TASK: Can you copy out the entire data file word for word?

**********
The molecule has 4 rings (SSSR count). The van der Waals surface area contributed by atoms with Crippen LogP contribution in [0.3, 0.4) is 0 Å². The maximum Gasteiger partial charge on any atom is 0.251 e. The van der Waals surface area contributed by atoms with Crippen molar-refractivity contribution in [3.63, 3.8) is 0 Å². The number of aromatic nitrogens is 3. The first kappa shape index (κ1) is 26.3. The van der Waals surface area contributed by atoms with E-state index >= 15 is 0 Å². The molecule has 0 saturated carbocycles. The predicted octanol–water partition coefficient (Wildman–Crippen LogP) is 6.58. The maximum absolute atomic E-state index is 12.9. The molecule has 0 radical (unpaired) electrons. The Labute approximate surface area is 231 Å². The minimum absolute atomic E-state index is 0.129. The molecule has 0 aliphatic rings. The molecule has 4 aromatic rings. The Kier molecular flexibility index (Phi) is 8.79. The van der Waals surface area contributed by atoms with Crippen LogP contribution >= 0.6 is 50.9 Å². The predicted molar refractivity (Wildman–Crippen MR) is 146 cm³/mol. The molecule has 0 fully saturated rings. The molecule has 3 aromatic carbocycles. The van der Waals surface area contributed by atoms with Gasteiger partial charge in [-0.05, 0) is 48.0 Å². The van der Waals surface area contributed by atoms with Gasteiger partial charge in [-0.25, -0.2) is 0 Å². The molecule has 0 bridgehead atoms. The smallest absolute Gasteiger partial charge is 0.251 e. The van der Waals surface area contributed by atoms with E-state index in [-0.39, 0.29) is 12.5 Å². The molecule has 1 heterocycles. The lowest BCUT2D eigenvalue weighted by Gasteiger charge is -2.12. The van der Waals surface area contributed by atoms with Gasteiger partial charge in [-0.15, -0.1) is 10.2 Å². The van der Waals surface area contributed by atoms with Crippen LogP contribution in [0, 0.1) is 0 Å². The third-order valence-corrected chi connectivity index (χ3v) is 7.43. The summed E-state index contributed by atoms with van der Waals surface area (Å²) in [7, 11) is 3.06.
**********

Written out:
The molecule has 4 rings (SSSR count). The van der Waals surface area contributed by atoms with Crippen LogP contribution in [0.3, 0.4) is 0 Å². The maximum Gasteiger partial charge on any atom is 0.251 e. The van der Waals surface area contributed by atoms with Crippen molar-refractivity contribution in [3.63, 3.8) is 0 Å². The number of aromatic nitrogens is 3. The first kappa shape index (κ1) is 26.3. The van der Waals surface area contributed by atoms with E-state index >= 15 is 0 Å². The molecule has 0 saturated carbocycles. The predicted octanol–water partition coefficient (Wildman–Crippen LogP) is 6.58. The maximum absolute atomic E-state index is 12.9. The molecule has 0 radical (unpaired) electrons. The Labute approximate surface area is 231 Å². The minimum absolute atomic E-state index is 0.129. The molecule has 0 aliphatic rings. The molecule has 4 aromatic rings. The Kier molecular flexibility index (Phi) is 8.79. The van der Waals surface area contributed by atoms with Crippen LogP contribution >= 0.6 is 50.9 Å². The predicted molar refractivity (Wildman–Crippen MR) is 146 cm³/mol. The molecule has 0 fully saturated rings. The molecule has 3 aromatic carbocycles. The van der Waals surface area contributed by atoms with Gasteiger partial charge in [-0.05, 0) is 48.0 Å². The van der Waals surface area contributed by atoms with Gasteiger partial charge in [-0.25, -0.2) is 0 Å². The molecule has 0 bridgehead atoms. The smallest absolute Gasteiger partial charge is 0.251 e. The van der Waals surface area contributed by atoms with E-state index in [-0.39, 0.29) is 12.5 Å². The molecule has 1 heterocycles. The lowest BCUT2D eigenvalue weighted by Gasteiger charge is -2.12. The van der Waals surface area contributed by atoms with Gasteiger partial charge in [-0.15, -0.1) is 10.2 Å². The van der Waals surface area contributed by atoms with Crippen LogP contribution in [0, 0.1) is 0 Å². The third-order valence-corrected chi connectivity index (χ3v) is 7.43. The summed E-state index contributed by atoms with van der Waals surface area (Å²) in [7, 11) is 3.06.